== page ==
The 1960 off-Broadway musical revue Parade (not to be confused with the 1935 Broadway musical revue or the 1998 Broadway book musical of the same name) is notable as the first significant work by Jerry Herman, who went on to such Broadway musicals as Hello, Dolly! and Mame later in the decade. The 26 year old was all over this effort: He not only wrote the songs, but also the sketches (not featured on the recording), and he also played piano and directed the show. It was a typical small-scale topical revue, with a cast of six, among them future character actors Dody Goodman and Charles Nelson Reilly, plus five musicians. Its topicality was expressed in such perishable numbers as "Just Plain Folks," in which Goodman and Reilly portrayed New York Governor Nelson Rockefeller and his wife, explaining why Rockefeller had decided not to run for president in the 1960 election, and "Jolly Theatrical Season," which facetiously praised the fun aspects of what sounded like an overly serious bunch of New York plays. As those examples also suggest, the topics were not only timely, but local. Goodman sent up the efforts of Greenwich Village preservationists in "Save the Village," while Reilly bemoaned the difficulties of an effete East Side Manhattanite who falls in love with a girl from the West Side of the island. Herman's affection for the musical theater, and particularly for old-fashioned musical theater, which would become increasingly apparent in the future, were touched on in "Show Tune" and "Two a Day." There were also several romantic ballads -- "Your Hand in Mine," "The Next Time I Love," "Another Candle" -- that might have had a chance to live beyond the show if it had been more successful. The album remains a gem of Herman juvenilia.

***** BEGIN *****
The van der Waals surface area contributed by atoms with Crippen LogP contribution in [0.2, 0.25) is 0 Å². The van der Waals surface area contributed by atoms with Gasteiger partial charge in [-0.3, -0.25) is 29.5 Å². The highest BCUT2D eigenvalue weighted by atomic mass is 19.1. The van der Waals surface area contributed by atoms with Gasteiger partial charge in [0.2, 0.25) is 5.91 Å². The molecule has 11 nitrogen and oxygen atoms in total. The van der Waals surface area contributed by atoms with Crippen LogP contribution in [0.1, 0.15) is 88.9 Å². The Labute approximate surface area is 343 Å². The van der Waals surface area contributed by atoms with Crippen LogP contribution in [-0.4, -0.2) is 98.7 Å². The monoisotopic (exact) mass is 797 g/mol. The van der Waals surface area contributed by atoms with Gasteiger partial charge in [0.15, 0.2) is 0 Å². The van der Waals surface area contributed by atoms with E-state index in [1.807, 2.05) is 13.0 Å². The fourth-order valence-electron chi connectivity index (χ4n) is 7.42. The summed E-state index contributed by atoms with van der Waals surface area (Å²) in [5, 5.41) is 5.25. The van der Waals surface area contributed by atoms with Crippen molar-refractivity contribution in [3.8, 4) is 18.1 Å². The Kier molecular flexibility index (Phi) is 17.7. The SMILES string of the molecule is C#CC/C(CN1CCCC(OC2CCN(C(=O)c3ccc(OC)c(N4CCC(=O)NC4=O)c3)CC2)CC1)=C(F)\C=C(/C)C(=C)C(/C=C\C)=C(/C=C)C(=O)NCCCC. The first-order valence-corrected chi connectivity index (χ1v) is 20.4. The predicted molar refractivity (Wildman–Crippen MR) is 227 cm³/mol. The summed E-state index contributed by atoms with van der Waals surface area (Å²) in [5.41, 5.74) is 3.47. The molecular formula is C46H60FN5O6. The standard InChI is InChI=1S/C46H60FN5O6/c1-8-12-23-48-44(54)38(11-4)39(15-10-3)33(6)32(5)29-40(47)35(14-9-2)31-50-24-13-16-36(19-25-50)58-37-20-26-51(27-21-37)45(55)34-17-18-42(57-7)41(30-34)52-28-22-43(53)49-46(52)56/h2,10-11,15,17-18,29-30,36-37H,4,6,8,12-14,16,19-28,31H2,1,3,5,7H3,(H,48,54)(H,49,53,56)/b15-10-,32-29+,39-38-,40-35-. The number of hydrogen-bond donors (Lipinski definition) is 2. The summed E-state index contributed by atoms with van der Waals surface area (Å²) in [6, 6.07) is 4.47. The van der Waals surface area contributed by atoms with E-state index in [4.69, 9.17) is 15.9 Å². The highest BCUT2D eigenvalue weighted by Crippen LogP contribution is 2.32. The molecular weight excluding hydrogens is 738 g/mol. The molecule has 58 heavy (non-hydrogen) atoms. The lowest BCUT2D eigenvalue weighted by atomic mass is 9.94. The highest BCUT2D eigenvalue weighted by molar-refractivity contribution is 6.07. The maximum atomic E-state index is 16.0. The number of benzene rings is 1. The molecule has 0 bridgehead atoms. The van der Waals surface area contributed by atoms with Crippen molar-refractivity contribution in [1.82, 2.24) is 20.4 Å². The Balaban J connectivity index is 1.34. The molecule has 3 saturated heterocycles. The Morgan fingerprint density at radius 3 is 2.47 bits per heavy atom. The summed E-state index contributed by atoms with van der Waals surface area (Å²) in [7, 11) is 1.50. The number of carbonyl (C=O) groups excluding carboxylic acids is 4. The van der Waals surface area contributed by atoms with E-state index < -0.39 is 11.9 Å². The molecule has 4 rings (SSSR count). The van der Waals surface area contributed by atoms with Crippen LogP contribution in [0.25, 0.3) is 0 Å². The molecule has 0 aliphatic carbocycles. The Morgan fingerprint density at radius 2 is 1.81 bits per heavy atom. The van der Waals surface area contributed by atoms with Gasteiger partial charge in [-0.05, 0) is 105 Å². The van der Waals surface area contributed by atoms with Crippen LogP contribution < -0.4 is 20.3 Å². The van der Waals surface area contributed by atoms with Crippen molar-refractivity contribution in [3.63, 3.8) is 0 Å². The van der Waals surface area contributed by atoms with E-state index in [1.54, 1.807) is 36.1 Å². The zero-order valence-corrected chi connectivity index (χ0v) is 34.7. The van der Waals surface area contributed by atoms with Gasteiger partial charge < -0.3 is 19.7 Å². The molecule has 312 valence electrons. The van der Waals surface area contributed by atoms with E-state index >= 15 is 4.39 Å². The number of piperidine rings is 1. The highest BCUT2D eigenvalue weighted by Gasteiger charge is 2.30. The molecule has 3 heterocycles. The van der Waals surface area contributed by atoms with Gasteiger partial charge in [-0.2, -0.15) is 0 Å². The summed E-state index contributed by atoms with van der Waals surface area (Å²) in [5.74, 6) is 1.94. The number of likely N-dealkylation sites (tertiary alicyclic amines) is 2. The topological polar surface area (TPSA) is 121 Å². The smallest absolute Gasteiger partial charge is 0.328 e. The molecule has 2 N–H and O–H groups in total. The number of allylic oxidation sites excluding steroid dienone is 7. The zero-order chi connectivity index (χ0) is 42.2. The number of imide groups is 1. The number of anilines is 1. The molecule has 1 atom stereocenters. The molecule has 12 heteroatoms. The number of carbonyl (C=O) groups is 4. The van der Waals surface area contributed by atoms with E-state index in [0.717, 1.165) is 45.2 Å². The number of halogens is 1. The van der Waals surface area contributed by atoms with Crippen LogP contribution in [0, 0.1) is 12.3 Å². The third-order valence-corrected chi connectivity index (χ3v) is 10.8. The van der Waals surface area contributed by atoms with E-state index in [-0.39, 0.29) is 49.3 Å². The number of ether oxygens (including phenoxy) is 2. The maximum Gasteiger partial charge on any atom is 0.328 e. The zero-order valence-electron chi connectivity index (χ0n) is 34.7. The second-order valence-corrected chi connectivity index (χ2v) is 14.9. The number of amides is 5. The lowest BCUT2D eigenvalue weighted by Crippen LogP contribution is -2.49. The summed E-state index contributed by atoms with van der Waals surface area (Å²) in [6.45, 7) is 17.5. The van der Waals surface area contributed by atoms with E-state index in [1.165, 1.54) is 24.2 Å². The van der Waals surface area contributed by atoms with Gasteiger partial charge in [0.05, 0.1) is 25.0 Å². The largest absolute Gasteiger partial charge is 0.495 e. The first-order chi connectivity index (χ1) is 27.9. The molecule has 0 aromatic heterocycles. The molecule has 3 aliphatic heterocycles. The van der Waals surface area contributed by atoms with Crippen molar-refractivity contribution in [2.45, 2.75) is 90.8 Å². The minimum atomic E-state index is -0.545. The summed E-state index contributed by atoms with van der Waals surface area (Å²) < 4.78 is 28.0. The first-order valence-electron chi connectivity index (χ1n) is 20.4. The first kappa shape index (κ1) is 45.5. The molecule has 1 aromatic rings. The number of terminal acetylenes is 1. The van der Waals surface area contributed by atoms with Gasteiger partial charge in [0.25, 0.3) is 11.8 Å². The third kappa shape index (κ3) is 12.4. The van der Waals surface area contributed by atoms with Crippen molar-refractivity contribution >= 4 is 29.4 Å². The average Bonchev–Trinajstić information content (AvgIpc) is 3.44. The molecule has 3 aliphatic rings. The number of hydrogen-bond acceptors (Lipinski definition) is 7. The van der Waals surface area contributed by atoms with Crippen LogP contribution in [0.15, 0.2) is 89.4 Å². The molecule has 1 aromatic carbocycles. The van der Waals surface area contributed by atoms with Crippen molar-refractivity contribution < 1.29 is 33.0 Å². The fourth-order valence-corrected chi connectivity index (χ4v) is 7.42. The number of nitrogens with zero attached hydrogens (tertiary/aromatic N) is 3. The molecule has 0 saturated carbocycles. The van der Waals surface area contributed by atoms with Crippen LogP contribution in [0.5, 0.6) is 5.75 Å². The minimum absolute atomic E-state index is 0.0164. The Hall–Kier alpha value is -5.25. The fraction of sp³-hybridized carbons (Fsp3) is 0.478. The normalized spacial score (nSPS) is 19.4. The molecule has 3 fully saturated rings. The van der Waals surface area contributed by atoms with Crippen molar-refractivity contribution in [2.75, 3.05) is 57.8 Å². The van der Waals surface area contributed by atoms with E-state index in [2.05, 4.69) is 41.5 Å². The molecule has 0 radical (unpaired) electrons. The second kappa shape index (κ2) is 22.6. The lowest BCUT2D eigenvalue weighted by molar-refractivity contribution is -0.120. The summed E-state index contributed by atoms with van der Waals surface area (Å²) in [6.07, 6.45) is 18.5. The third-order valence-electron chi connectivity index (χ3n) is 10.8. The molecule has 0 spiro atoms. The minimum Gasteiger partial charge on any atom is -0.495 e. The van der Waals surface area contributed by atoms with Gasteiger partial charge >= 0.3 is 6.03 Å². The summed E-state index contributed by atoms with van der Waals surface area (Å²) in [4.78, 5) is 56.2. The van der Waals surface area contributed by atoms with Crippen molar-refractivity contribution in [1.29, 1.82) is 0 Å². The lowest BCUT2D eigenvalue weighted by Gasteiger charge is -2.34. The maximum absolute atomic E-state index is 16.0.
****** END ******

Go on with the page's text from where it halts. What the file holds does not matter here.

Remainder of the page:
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AllMusic Review by William Ruhlmann
|Parade, a musical revue|